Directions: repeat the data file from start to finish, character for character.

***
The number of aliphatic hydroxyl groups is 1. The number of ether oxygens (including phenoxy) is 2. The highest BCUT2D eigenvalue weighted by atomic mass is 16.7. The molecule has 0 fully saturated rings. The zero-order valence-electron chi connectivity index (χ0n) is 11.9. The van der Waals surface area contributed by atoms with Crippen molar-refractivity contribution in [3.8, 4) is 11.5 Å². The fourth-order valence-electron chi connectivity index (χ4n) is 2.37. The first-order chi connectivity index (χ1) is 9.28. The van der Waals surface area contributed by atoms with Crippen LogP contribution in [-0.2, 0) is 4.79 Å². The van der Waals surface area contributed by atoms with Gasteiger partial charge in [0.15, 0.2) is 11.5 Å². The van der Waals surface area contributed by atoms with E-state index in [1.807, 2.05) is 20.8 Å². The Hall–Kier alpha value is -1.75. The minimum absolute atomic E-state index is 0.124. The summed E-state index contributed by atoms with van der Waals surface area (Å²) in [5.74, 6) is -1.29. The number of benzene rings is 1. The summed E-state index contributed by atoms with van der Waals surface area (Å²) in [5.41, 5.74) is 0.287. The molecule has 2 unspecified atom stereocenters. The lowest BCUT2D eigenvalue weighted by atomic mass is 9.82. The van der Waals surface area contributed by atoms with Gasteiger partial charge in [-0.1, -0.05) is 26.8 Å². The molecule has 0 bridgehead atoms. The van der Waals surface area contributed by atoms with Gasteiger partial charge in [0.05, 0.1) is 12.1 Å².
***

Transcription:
The number of aliphatic hydroxyl groups is 1. The number of ether oxygens (including phenoxy) is 2. The highest BCUT2D eigenvalue weighted by atomic mass is 16.7. The molecule has 0 fully saturated rings. The zero-order valence-electron chi connectivity index (χ0n) is 11.9. The van der Waals surface area contributed by atoms with Crippen molar-refractivity contribution in [3.8, 4) is 11.5 Å². The fourth-order valence-electron chi connectivity index (χ4n) is 2.37. The first-order chi connectivity index (χ1) is 9.28. The van der Waals surface area contributed by atoms with Crippen LogP contribution in [-0.2, 0) is 4.79 Å². The van der Waals surface area contributed by atoms with Gasteiger partial charge in [0.15, 0.2) is 11.5 Å². The van der Waals surface area contributed by atoms with E-state index in [1.807, 2.05) is 20.8 Å². The Hall–Kier alpha value is -1.75. The minimum absolute atomic E-state index is 0.124. The summed E-state index contributed by atoms with van der Waals surface area (Å²) in [5.74, 6) is -1.29. The number of benzene rings is 1. The summed E-state index contributed by atoms with van der Waals surface area (Å²) in [5.41, 5.74) is 0.287. The molecule has 2 unspecified atom stereocenters. The lowest BCUT2D eigenvalue weighted by atomic mass is 9.82. The van der Waals surface area contributed by atoms with Gasteiger partial charge in [-0.1, -0.05) is 26.8 Å². The molecule has 0 bridgehead atoms. The van der Waals surface area contributed by atoms with Gasteiger partial charge in [0.05, 0.1) is 12.1 Å².